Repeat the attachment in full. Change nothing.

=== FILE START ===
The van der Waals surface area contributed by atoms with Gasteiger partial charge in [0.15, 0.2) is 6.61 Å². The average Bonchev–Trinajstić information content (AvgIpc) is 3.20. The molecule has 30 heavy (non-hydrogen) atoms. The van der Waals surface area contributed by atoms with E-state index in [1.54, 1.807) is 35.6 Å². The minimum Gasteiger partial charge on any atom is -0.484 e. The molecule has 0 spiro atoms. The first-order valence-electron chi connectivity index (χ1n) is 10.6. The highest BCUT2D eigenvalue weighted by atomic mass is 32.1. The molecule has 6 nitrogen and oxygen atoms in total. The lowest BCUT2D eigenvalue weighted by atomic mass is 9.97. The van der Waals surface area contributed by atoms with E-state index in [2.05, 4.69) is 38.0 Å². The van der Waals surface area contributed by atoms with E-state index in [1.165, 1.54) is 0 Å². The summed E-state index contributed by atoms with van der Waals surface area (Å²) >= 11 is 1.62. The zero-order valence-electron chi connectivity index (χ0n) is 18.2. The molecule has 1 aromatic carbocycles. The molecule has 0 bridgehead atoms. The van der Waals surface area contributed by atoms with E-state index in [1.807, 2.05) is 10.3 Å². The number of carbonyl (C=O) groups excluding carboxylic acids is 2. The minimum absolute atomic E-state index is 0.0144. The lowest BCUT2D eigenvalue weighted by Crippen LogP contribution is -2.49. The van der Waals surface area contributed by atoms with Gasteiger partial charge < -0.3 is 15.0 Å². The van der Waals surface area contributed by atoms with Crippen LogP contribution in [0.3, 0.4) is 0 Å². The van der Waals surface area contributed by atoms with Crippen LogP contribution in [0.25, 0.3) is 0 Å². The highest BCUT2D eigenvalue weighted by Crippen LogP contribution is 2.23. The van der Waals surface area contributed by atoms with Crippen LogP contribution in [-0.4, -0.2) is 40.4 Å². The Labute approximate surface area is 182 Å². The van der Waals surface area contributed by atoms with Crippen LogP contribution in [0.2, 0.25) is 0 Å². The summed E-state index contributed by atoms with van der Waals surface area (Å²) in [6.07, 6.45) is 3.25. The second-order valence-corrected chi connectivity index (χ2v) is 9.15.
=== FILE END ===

The van der Waals surface area contributed by atoms with Gasteiger partial charge in [0.15, 0.2) is 6.61 Å². The average Bonchev–Trinajstić information content (AvgIpc) is 3.20. The molecule has 30 heavy (non-hydrogen) atoms. The van der Waals surface area contributed by atoms with E-state index in [1.54, 1.807) is 35.6 Å². The minimum Gasteiger partial charge on any atom is -0.484 e. The molecule has 0 spiro atoms. The first-order valence-electron chi connectivity index (χ1n) is 10.6. The highest BCUT2D eigenvalue weighted by atomic mass is 32.1. The molecule has 6 nitrogen and oxygen atoms in total. The lowest BCUT2D eigenvalue weighted by atomic mass is 9.97. The van der Waals surface area contributed by atoms with E-state index in [2.05, 4.69) is 38.0 Å². The van der Waals surface area contributed by atoms with E-state index in [1.165, 1.54) is 0 Å². The summed E-state index contributed by atoms with van der Waals surface area (Å²) >= 11 is 1.62. The zero-order valence-electron chi connectivity index (χ0n) is 18.2. The molecule has 1 aromatic carbocycles. The molecule has 0 bridgehead atoms. The van der Waals surface area contributed by atoms with E-state index in [1.807, 2.05) is 10.3 Å². The number of carbonyl (C=O) groups excluding carboxylic acids is 2. The minimum absolute atomic E-state index is 0.0144. The lowest BCUT2D eigenvalue weighted by Crippen LogP contribution is -2.49. The van der Waals surface area contributed by atoms with Gasteiger partial charge < -0.3 is 15.0 Å². The van der Waals surface area contributed by atoms with Crippen LogP contribution in [0.3, 0.4) is 0 Å². The van der Waals surface area contributed by atoms with Crippen LogP contribution in [0.25, 0.3) is 0 Å². The highest BCUT2D eigenvalue weighted by Crippen LogP contribution is 2.23. The van der Waals surface area contributed by atoms with Crippen LogP contribution in [-0.4, -0.2) is 40.4 Å². The Labute approximate surface area is 182 Å². The van der Waals surface area contributed by atoms with Crippen LogP contribution in [0.2, 0.25) is 0 Å². The summed E-state index contributed by atoms with van der Waals surface area (Å²) in [6.07, 6.45) is 3.25. The second-order valence-corrected chi connectivity index (χ2v) is 9.15.